British author Ian Fleming's James Bond novels are set to be reissued for the 70th anniversary of the book series, removing and altering terms and references that might be offensive today. This was confirmed by the company Ian Fleming Publications, which is owned by Fleming's descendants and manages the rights to the novels and short stories about secret agent 007. The "Telegraph" had previously reported on the controversial adjustments.
Dealing with racist words
Ian Fleming Publications (IFP) announced that "some racist words which are now likely to cause great offense" have been changed, "keeping as close to the original text and time as possible." The books of the new edition should also contain the warning that the novels were written in a time when some concepts and attitudes that could be found problematic today were commonplace.
The changes are not only controversial among "James Bond" fans. Fleming biographer Andrew Lycett was also critical. "It's never a good thing to change what an author has written. It smacks of censorship," Lycett wrote in The Independent. Certain passages in the "James Bond" novels no longer seem contemporary. "Nevertheless, I firmly believe that what an author puts on paper is sacrosanct and should not be altered. It is a testament to the attitudes of the author - and of society - at any given moment, whether it's Shakespeare, Dickens or Ian Fleming is."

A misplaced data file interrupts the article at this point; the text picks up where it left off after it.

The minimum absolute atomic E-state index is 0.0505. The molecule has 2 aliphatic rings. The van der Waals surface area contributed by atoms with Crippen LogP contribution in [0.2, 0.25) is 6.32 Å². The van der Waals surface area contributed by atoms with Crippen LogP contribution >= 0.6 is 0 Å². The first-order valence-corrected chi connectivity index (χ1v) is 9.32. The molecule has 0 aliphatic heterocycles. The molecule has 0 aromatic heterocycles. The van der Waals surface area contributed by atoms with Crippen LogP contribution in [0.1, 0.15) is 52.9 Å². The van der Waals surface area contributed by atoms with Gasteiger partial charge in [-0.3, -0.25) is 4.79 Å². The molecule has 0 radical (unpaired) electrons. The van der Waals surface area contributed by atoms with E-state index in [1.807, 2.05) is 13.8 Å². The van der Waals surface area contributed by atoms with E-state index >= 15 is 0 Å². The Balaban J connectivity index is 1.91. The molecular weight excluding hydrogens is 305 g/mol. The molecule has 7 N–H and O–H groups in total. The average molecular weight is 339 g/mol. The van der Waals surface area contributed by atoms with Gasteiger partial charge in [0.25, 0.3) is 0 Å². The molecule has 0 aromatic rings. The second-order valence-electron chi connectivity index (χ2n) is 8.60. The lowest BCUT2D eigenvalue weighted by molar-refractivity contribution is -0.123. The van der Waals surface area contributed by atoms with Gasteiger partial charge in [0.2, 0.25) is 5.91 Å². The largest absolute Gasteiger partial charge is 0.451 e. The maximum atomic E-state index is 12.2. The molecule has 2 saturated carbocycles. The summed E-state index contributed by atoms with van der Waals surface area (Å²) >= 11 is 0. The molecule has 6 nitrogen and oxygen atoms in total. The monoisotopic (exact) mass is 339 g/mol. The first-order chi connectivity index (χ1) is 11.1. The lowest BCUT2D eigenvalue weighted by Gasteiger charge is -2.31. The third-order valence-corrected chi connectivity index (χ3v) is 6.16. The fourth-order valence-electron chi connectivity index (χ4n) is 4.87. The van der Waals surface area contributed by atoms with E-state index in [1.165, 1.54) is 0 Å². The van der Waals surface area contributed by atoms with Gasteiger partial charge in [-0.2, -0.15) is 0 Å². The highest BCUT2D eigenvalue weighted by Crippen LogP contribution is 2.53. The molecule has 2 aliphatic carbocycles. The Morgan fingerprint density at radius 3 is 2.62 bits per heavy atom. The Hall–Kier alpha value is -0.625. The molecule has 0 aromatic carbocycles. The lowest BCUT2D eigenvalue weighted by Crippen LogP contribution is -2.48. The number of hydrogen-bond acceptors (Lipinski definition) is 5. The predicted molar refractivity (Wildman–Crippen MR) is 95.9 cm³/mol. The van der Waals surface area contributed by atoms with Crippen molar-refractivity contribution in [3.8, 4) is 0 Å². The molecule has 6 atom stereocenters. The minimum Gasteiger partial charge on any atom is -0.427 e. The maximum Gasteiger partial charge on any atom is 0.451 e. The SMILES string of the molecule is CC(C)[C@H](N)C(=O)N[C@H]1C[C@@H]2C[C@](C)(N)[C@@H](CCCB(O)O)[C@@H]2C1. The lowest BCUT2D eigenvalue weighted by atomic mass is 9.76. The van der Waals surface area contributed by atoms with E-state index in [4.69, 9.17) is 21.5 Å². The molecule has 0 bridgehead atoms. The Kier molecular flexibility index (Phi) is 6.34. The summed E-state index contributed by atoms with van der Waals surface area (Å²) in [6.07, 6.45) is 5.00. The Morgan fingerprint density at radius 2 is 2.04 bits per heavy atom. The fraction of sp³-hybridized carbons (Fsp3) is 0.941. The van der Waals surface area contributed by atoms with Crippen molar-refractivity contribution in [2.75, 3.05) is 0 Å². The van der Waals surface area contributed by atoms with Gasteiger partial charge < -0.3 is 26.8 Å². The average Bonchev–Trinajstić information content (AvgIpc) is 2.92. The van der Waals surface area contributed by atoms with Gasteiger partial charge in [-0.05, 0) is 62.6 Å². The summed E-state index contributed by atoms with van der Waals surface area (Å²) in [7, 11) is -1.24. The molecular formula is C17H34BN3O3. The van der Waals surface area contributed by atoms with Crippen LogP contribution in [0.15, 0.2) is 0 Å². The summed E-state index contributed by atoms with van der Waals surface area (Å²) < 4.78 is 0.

Ian Fleming Publications said the changes were based on the US edition of the 1954 novel Live And Let Die. Fleming himself agreed to changes for the American publication at the time because some terms in the novel "were already problematic in America in the mid-1950s". The other books are now also based on this model. A few remained entirely unchanged, including Ian Fleming's 007 debut "Casino Royale" from 1953.
Previously there had been discussions about changes to children's books by Roald Dahl. The responsible publisher finally announced that it would also publish an unmodified edition of the classics. Lycett also suspects financial motives for the publishers. Time is running out for Ian Fleming Publications. In 2034, 70 years after author Fleming's death, the copyright expires. Then "James Bond" goes into the public domain and anyone can publish the novels in any modified form.